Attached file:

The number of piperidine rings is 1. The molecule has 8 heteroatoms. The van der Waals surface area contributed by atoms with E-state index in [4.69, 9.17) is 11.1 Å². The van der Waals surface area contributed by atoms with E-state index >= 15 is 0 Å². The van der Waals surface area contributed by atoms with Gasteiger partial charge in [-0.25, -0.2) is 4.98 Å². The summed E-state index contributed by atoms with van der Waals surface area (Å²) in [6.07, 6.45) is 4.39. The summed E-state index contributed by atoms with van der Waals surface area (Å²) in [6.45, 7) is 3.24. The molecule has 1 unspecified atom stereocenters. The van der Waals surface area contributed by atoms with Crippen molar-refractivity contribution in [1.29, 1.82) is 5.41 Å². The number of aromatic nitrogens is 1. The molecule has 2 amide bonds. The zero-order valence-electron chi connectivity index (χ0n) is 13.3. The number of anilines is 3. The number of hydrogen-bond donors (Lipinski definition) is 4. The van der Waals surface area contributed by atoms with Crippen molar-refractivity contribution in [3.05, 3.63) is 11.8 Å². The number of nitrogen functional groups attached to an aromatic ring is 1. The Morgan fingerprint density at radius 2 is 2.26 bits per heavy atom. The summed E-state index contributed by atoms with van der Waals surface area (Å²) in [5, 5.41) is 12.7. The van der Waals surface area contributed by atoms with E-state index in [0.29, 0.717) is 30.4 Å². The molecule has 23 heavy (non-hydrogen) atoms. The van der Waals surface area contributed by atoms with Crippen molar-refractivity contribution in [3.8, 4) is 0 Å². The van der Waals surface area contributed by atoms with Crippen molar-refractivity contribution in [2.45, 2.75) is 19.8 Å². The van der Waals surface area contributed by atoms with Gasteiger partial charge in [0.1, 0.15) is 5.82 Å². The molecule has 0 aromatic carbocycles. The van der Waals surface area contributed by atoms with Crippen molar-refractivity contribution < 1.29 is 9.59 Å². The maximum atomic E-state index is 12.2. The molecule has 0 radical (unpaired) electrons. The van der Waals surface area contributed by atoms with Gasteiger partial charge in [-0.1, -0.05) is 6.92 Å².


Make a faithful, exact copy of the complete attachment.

The number of piperidine rings is 1. The molecule has 8 heteroatoms. The van der Waals surface area contributed by atoms with E-state index in [4.69, 9.17) is 11.1 Å². The van der Waals surface area contributed by atoms with E-state index >= 15 is 0 Å². The van der Waals surface area contributed by atoms with Gasteiger partial charge in [-0.25, -0.2) is 4.98 Å². The summed E-state index contributed by atoms with van der Waals surface area (Å²) in [6.07, 6.45) is 4.39. The summed E-state index contributed by atoms with van der Waals surface area (Å²) in [6.45, 7) is 3.24. The molecule has 1 unspecified atom stereocenters. The van der Waals surface area contributed by atoms with Crippen molar-refractivity contribution in [1.29, 1.82) is 5.41 Å². The number of aromatic nitrogens is 1. The molecule has 2 amide bonds. The zero-order valence-electron chi connectivity index (χ0n) is 13.3. The number of anilines is 3. The number of hydrogen-bond donors (Lipinski definition) is 4. The van der Waals surface area contributed by atoms with Crippen molar-refractivity contribution in [3.05, 3.63) is 11.8 Å². The number of nitrogen functional groups attached to an aromatic ring is 1. The Morgan fingerprint density at radius 2 is 2.26 bits per heavy atom. The summed E-state index contributed by atoms with van der Waals surface area (Å²) in [5, 5.41) is 12.7. The van der Waals surface area contributed by atoms with E-state index in [0.29, 0.717) is 30.4 Å². The molecule has 23 heavy (non-hydrogen) atoms. The van der Waals surface area contributed by atoms with Crippen molar-refractivity contribution in [3.8, 4) is 0 Å². The van der Waals surface area contributed by atoms with Crippen molar-refractivity contribution in [2.45, 2.75) is 19.8 Å². The van der Waals surface area contributed by atoms with Gasteiger partial charge in [0.1, 0.15) is 5.82 Å². The molecule has 0 aromatic carbocycles. The van der Waals surface area contributed by atoms with Crippen molar-refractivity contribution < 1.29 is 9.59 Å². The maximum atomic E-state index is 12.2. The molecule has 0 radical (unpaired) electrons. The van der Waals surface area contributed by atoms with Gasteiger partial charge in [-0.1, -0.05) is 6.92 Å².